WELCOME TO CANCERLAND A mammogram leads to a cult of pink kitsch. By Barbara Ehrenreich. I was thinking of it as one of those drive-by mammograms. Barbara Ehrenreich: Welcome to Cancerland. In this essay Ehrenreich takes a surprising and somewhat controversial take on Breast Cancer. Barbara Ehrenreich is a freelance writer and feminist activist who wrote the award-winning article “Welcome to Cancerland”, to express her own.

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Ehrenreich is stating that this relatively new view of breast cancer has affected the breast cancer community in a negative way. These same companies, she argues, have also manufactured carcinogenic pesticides that pollute the environment. It seems that while cancer patients want to believe that there is more than the defeating battle of cancer, maybe barbaa the ash falls there is nothing left that remains the same.

But her research and depth that she has reached in this subject persuades me to rethink the breast cancer culture and community.

Edition November What is this thing? The incessant wave of stories online that breast cancer was a positive and enlightening experience in the lives of women felt like the proverbial slap in the face to Ehrenreich. But our narrator wants to not feel helpless, she wants to know what causes the disease and is frustrated that so many members of society accept hope as a solution to the problem.

The pressure is on, from doctors and loved ones, to do something right away — kill it, get it out now. D in cellular immunology, she understood how cells are shaped and how they function and knew how to illustrate these cellular terminology and knowledge to readers.

Analysis of “Welcome to Cancerland” | WRT Science and Society

Presenting the facts in a descriptive way, without emotion. However, when a young man or woman is still shining full of life, and life deals one cancer, it becomes excruciatingly difficult to believe in our invincibility. She is cancerlans and cold towards these type of people. Ehrenreich, being an intelligent woman in a harrowing situation, knew the odds, ins, and outs for her situation, ones that hardly solicit optimism.


Why would she not want support through tough times? January 8, at Even from the moment of diagnosis, Ehrenreich harbors more anger and resentment than fear and sorrow. She points to the teddy bears, ribbons, and crayons among other items and states that these objects and ideas bxrbara come with them are wrong. Yes, it is horrible, and painful, but it something that she dealt with and is history.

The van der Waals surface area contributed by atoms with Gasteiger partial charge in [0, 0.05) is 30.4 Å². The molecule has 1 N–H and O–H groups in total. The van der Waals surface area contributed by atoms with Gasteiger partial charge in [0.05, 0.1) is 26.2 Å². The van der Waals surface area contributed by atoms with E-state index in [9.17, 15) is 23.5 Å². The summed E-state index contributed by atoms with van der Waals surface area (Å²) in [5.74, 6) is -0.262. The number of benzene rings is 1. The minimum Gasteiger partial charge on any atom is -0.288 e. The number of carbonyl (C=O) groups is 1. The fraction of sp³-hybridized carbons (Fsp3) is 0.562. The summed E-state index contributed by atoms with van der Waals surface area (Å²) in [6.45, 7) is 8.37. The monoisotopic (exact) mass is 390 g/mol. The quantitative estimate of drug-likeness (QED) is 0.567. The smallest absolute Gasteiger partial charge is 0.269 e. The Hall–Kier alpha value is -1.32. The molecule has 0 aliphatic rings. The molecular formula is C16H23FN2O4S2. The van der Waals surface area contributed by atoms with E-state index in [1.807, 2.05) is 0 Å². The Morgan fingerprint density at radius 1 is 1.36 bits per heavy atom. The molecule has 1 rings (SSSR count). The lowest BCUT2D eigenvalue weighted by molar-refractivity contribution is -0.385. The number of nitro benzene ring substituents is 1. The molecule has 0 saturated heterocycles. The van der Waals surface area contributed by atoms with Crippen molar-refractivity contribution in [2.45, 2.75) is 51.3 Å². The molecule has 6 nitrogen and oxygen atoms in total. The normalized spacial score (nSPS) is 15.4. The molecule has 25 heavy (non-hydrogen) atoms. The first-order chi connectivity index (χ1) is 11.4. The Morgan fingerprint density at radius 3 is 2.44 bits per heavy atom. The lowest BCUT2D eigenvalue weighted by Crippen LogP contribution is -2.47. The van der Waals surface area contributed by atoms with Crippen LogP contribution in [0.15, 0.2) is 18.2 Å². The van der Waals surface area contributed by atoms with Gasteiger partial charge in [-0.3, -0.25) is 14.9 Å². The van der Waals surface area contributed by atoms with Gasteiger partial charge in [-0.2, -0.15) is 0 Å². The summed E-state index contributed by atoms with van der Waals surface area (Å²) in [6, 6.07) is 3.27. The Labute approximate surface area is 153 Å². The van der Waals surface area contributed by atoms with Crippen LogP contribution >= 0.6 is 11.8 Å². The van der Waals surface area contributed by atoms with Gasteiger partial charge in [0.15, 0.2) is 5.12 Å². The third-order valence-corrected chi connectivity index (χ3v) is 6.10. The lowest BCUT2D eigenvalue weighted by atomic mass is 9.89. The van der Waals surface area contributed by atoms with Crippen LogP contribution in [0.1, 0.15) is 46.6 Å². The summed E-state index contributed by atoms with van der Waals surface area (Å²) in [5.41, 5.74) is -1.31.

In this mindset everyone wins. How can she discourage something so perseverant and individual?

Welcome to cancerland

Ironies notwithstanding, few women would be willing to forego mammography or adjuvant chemotherapy. You are commenting using your Facebook account. This essay was hard for me to wrap my head around.

They found it, let them fix it. I found so much of the research to cloud my initial perception of how the author was feeling. Please don’t send emails expressing dissatisfaction with the moderation process; I am already aware that it is imperfect. Filed under week 6. She quickly discovers it is inappropriate and taboo to discuss breast cancer in a self-defeating way and rather it is more accepted to remain upbeat, happy and feeling beautiful.

I absolutely loved this essay. This site uses cookies. Faster at G mail Follow IBlame. She wants to be rid of the disease, it was unjustly thrust upon her, with her perfect record and good history.

I will not go into that last good night with a teddy bear tucked under my arm. Like others have said, I too was somewhat irritated with the negativity that Ehrenreich had on the subject. How could a situation like her own possibly be positive? Stuffed with facts and background and cold statistics this essay overwhelms the reader. That line really shows how hard the disease has hit her and hit her hard. Thank you, once more, You are commenting using your WordPress.


The fear she went through when the radiologist will not answer any questions about what they may or may not have seen on her mammogram results was apparent and the length of time she had to wait to get her mammogram results bothered Barbara as well.

October 22, at 5: Barbara also points out how one should be careful in her celebrations, because a cancer can always return somewhere else or in a different form, causing the same if not more damage. You are commenting using your WordPress.

That circles the trip back to that final defeating blow that life bestows upon us. Your Personal Problems S.

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Welcome To Cancerland

The reader discovers the culture of cancer to be a bizarre right with the narrator. Throughout the entirety of the essay, Welcome to Cancerland, I could hear the frustration and anger of Barbara Ehrenreich, in some parts louder than others.

She decides to cling to herself and her identity until the very end, refusing to bring that dreaded pink ribboned teddy bear with her, and implicitly encouraging affected women everywhere to do the same thing. Barbara and her peers remember the people who had succumbed ehrnereich the disease with candle light vigils.